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    Feel good by contributing – help others to gain clarity on their sexual health. Note: TBD Health Inc. is not a non-profit.

    7 minutes read
    Feb 13, 2023
    ask adrienne
    Ask Adrienne: How often should I get tested?

    Q: I’ve been dating a lot in the past few years. I tested negative for everything last time I was checked a year or two ago, so I think I’m fine. But how often should I be getting tested? More? Less? Idk!

    A: The short answer, it depends on the situation - but I typically recommend _at least _ annually for folks who are sexually active and who are not in monogamous relationships. For people who have multiple partners in a year, testing with new partners or testing as frequently as every 3 months is a great way to stay proactive.

    We don’t have any strict guidelines or hard-and-fast rules about how frequently to test for STIs because everyone’s sex lives are so different. The CDC does have some general recommendations which typically recommend things like:

    • get tested at least once in your lifetime for HIV and Hepatitis C
    • get screened for gonorrhea and chlamydia annually when you’re under 25
    • get more comprehensive testing (such as gonorrhea, chlamydia, HIV) every year if you are considered at higher risk - such as if you have multiple partners, work in the sex industry, or are a person with a penis who has a sex with a person with a penis.

    As clinicians, we also often recommend more comprehensive or frequent screening than that.

    Why more frequently? A lot of people have different sex lives so it’s good to be cautious. We also believe in the power of early screening in helping you get treatment before long-term problems can develop and/or before infections get spread to others. There are lots of benefits of STI screening that usually outweigh the risks/downsides of testing (like a needle poke, maybe some urine in a cup or a swab).

    When thinking about sexually transmitted infections (STI) screenings, we usually make recommendations for screening frequency based on your risk of being exposed to different sexually transmitted infections. More risk of exposure = more recommendations for testing. You might be more likely to encounter an STI based on the number or types of partners you have, the number or types of partners your partner(s) have, where you live, and the types of sex you have.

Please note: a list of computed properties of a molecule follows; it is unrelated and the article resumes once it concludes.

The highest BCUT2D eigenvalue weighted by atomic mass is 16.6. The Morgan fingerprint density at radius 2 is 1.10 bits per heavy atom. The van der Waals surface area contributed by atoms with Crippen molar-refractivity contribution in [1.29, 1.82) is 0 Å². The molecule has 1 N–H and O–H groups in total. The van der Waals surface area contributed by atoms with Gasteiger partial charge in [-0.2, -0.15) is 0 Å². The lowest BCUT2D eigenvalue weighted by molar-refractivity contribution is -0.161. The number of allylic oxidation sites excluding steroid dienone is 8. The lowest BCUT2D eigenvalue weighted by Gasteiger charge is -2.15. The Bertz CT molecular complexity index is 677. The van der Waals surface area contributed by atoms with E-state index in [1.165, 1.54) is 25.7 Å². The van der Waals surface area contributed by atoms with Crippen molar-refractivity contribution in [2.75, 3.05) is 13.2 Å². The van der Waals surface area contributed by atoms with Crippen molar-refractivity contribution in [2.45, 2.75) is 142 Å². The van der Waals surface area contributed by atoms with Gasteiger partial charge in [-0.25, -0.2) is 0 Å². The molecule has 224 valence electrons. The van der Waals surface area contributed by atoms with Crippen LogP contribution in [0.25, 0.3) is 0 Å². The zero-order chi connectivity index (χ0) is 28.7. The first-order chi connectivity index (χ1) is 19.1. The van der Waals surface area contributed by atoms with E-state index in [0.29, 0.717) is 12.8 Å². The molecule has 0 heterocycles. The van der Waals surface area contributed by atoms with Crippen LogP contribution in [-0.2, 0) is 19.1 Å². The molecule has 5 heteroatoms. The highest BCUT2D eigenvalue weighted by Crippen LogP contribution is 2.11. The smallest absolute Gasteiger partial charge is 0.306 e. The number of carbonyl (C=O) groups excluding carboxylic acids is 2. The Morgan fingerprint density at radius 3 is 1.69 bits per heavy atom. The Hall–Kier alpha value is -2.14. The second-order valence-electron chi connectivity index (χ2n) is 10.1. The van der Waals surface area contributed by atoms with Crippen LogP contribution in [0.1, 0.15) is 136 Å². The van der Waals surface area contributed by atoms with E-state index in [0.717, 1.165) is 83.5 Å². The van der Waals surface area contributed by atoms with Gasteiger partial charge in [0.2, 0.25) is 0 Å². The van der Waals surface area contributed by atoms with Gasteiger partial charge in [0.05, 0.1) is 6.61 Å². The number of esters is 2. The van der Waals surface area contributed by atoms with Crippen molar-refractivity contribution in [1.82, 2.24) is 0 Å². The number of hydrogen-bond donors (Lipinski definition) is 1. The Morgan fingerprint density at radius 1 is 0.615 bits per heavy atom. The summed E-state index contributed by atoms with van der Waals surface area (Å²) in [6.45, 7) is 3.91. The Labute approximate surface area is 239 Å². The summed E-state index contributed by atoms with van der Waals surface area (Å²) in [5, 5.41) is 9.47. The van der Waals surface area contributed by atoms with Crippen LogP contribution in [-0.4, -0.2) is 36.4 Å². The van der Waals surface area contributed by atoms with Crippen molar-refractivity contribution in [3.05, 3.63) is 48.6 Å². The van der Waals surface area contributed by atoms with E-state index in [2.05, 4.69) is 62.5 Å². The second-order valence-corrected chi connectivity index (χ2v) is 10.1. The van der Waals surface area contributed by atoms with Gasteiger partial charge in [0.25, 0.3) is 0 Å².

Again, screening frequency really depends on your situation - but some general guidelines to consider are the following:

    • Annual screening for people who are sexually active and not in monogamous relationships
    • More frequent screening if you’re using or have used injection drugs
    • For folks who are sexually active with multiple partners or who are on treatments like HIV PREP, screening as frequently as every 3 months can be a useful tool to help you and your partner(s) feel safe and healthy.
    • Consider comprehensive testing - I often hear people say they were tested for “everything”, when in fact they were tested for a few STIs only. It’s important to know what you’re tested for and why. Comprehensive testing might mean more STIs to check based on what the trends are locally. For example, syphilis is on the rise so I routinely recommend screening for this. Comprehensive testing might also mean checking multiple areas of the body for potential infection depending on what kind of sex you’ve had, such as testing for gonorrhea or chlamydia of the mouth/throat or rectum.
    • If you’re having symptoms or if you think you’ve been exposed to a STI from a partner, it’s very important to speak with a healthcare provider and get tested as soon as possible.

    At the end of the day, there is no 100%, one-size-fits-all screening frequency recommendation for STIs. Screening is a powerful tool to help you maintain your sexual health and wellness, and you can utilize it based on what makes the most sense for your situation. At minimum, aim for once a year, especially if you have any new partner(s). If you need a little more guidance, you can always talk to a trusted healthcare provider or set up a consultation with a TBD clinician.

    But chances are, if you’re still reading this and haven’t tested recently or can’t really remember when you were last tested, it’s probably time to get tested!

    --- Adrienne Ton, Nurse Practitioner

    Photo by Ümit Bulut on Unsplash

    This article provides information about sexual health, healthcare and/or related subjects. The blog content and any linked materials herein are not intended to be, and should not be construed as a substitute for, medical or healthcare advice, diagnosis or treatment. Any reader or person with a medical concern should consult with an appropriately-licensed physician or other healthcare provider. This blog is provided purely for informational purposes. The views expressed herein are not sponsored by and do not represent the opinions of TBD Health Inc.

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